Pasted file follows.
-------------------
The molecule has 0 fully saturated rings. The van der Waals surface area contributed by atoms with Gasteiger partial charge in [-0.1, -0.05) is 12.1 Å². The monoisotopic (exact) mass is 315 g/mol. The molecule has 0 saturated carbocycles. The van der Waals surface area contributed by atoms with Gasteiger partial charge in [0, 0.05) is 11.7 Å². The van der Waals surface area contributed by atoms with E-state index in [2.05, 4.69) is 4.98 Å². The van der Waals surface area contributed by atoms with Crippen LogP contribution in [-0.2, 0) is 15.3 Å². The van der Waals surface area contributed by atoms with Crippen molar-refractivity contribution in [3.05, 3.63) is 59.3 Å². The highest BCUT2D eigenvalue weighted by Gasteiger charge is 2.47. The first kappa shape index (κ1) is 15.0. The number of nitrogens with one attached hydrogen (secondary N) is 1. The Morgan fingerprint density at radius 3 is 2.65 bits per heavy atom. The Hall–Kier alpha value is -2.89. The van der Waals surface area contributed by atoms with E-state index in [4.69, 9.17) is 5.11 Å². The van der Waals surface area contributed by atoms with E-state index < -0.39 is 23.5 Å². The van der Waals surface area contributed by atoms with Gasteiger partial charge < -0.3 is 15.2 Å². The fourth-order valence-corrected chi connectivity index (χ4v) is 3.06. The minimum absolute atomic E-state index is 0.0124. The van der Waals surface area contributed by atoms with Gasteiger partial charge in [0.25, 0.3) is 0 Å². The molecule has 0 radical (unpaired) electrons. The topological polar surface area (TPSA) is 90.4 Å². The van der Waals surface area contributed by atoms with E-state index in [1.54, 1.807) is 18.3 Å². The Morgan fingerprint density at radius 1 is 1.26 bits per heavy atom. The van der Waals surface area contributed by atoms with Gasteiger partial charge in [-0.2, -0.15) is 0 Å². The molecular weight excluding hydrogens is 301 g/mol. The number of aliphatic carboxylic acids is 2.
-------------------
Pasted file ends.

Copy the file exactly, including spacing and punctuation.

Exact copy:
The molecule has 0 fully saturated rings. The van der Waals surface area contributed by atoms with Gasteiger partial charge in [-0.1, -0.05) is 12.1 Å². The monoisotopic (exact) mass is 315 g/mol. The molecule has 0 saturated carbocycles. The van der Waals surface area contributed by atoms with Gasteiger partial charge in [0, 0.05) is 11.7 Å². The van der Waals surface area contributed by atoms with E-state index in [2.05, 4.69) is 4.98 Å². The van der Waals surface area contributed by atoms with Crippen LogP contribution in [-0.2, 0) is 15.3 Å². The van der Waals surface area contributed by atoms with Crippen molar-refractivity contribution in [3.05, 3.63) is 59.3 Å². The highest BCUT2D eigenvalue weighted by Gasteiger charge is 2.47. The first kappa shape index (κ1) is 15.0. The number of nitrogens with one attached hydrogen (secondary N) is 1. The Morgan fingerprint density at radius 3 is 2.65 bits per heavy atom. The Hall–Kier alpha value is -2.89. The van der Waals surface area contributed by atoms with E-state index in [4.69, 9.17) is 5.11 Å². The van der Waals surface area contributed by atoms with E-state index < -0.39 is 23.5 Å². The van der Waals surface area contributed by atoms with Gasteiger partial charge < -0.3 is 15.2 Å². The fourth-order valence-corrected chi connectivity index (χ4v) is 3.06. The minimum absolute atomic E-state index is 0.0124. The van der Waals surface area contributed by atoms with Gasteiger partial charge in [0.25, 0.3) is 0 Å². The molecule has 0 radical (unpaired) electrons. The topological polar surface area (TPSA) is 90.4 Å². The van der Waals surface area contributed by atoms with E-state index in [1.54, 1.807) is 18.3 Å². The Morgan fingerprint density at radius 1 is 1.26 bits per heavy atom. The van der Waals surface area contributed by atoms with Gasteiger partial charge in [-0.2, -0.15) is 0 Å². The molecular weight excluding hydrogens is 301 g/mol. The number of aliphatic carboxylic acids is 2.